In the late 1990s, I knew several local investors who were excited about investing in the greatest “new frontier” we had seen in decades, the internet. These high net worth individuals bought into dot-com IPOs (which had no hard assets or revenues), just as they were going public, knowing their just-minted shares would increase in value by 25 to 100 percent within days, at which time they’d sell for a tidy profit, and move on to the next one.
“Aren’t you afraid you’re eventually going to get burned?” I asked one investor. “No,” he said, “because when I do, the gains I made on all the other deals will more than offset this one loss. In the meantime, it’s easy money.”
Investors like him made out just fine. But when the dot-com bubble burst, stock prices across the board plunged. Many companies—dot-coms and otherwise—folded. And the sudden lack of confidence in stock valuations launched a recession.
In the mid-2000s, I spent a little time in the residential housing market, as tens of millions of Americans were taking out home equity loans and home equity lines of credit. Their property values had gone up since they took out their original mortgage, and a home equity loan or line of credit felt like free cash. Some $350 billion in credit card debt shifted into these instruments. Others spent proceeds on trips, cars, kids’ college; some used it to reinvest in their homes—and then refinance again. Others knew they shouldn’t be able to qualify for a mortgage, but they took the money anyway.
A lot of people just shrugged when asked, “Don’t you think this is too good to be true?” Along the way, U.S. home prices more than doubled between 1998 and 2006, the sharpest increase in recorded history. As with the dot-com bubble, many made out quite well. Then, in 2007-08, home values dropped as mortgage defaults rose, “valuation” lost its meaning, the markets panicked, spending stopped and the Great Recession was born.
Now we’re falling for another financial game that will once again hurt our economy and our stock portfolios. It’s a two-pronged approach to inflate the value of publicly traded stocks: reduce business spending/reinvestment, and increase spending on stock repurchases and dividends.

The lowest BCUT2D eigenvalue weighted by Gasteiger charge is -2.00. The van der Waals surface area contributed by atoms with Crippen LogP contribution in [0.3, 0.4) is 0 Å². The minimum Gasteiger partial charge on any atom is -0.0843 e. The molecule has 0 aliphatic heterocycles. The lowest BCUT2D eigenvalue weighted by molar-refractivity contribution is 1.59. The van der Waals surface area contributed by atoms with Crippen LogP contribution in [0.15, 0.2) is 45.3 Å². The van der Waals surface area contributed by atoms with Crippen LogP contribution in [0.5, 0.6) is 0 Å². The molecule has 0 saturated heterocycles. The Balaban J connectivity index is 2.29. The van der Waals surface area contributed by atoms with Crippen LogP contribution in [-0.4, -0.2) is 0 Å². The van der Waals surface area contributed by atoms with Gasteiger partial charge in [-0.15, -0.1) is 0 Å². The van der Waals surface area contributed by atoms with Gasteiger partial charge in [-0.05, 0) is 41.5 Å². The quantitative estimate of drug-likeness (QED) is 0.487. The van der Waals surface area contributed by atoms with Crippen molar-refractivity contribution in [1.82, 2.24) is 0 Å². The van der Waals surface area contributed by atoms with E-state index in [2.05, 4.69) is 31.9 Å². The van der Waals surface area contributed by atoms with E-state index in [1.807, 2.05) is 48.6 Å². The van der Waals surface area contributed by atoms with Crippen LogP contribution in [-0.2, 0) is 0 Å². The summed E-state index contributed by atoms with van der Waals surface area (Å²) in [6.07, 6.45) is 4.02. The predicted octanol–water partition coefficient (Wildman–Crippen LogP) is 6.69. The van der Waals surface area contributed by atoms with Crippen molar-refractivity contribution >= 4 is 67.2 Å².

Buybacks and dividends were created to pay a return to investors. Today, they’re being misused by a growing number of corporations to pump up stock prices that would otherwise drop due to their operational performance: buybacks reduce the number of existing shares, making each share worth more; stocks with nice dividends are even more valuable to investors.
Among S&P 500 companies, stock buybacks surged 15 percent, to $166.3 billion, from February to April this year compared with one year ago and one quarter ago, according to FactSet Research Systems. In the same period, buybacks among S&P 500 businesses accounted for 73 percent of net income—an increase of 25 percent from a year ago—and 146 companies spent more on buybacks in the trailing 12 months than they generated in earnings. That’s the same level as just before we entered the Great Recession.
Meanwhile, hundreds of companies with low-growth or no growth are increasing their dividends. Chief among them is IBM. Despite its weakening sales and profitability, its dividend of $5.60 a share bolsters its stock price—so much so that its price appreciation is one of the biggest contributors to the Dow Jones Industrial Average’s gain this year.
Rising stock values based on such smoke and mirrors give the public (and the Fed) the false sense that all is healthy in the stock market. Eventually, buybacks and dividends will taper off, and the reduced reinvestment in these businesses will catch up to them in the form of lost market share.
We’re already starting to see this. By early August, the nation’s largest public companies logged their fourth straight quarter of shrinking profits and weak sales. The Commerce Department also reported that economic growth for the first half of 2016 grew at only 1 percent, the weakest start since 2011. The primary reason is a reduction in business spending since last fall (which TCB’s quarterly, forward-looking economic indicator survey flagged).
Stock repurchases and dividends serve a valid purpose in moderation, and when a company’s revenue is growing organically. Any company spending a significant chunk of its cash in these areas while sales are slowing or flat is doing so only to enrich its executives, whose compensation is likely based more on stock performance than on the company’s current and future market share, revenue growth and sustainable profitability. We have a couple of local retailers that come to mind on this note.
But on the more positive side, we have the likes of Tennant Co., which reported a 3.4 percent increase in net income for its most recent quarter ending July 26. Revenue grew only 0.7 percent but it wouldn’t have grown at all had it not been for R&D investments years earlier to create new products: sales from products introduced within the last three years represented 35 percent of sales.
Tennant is buying back shares and paying dividends. But it’s keeping these activities under control, while increasing spending on R&D and other longer-term, growth-oriented initiatives.
As a result, its executives aren’t compensated as well as those at companies with more robust stock buybacks. But Tennant—its jobs and its benefit to our economy and society—will be here long after companies that are prioritizing short-term shareholder return over sustainability.
And investors know what its stock is truly worth today.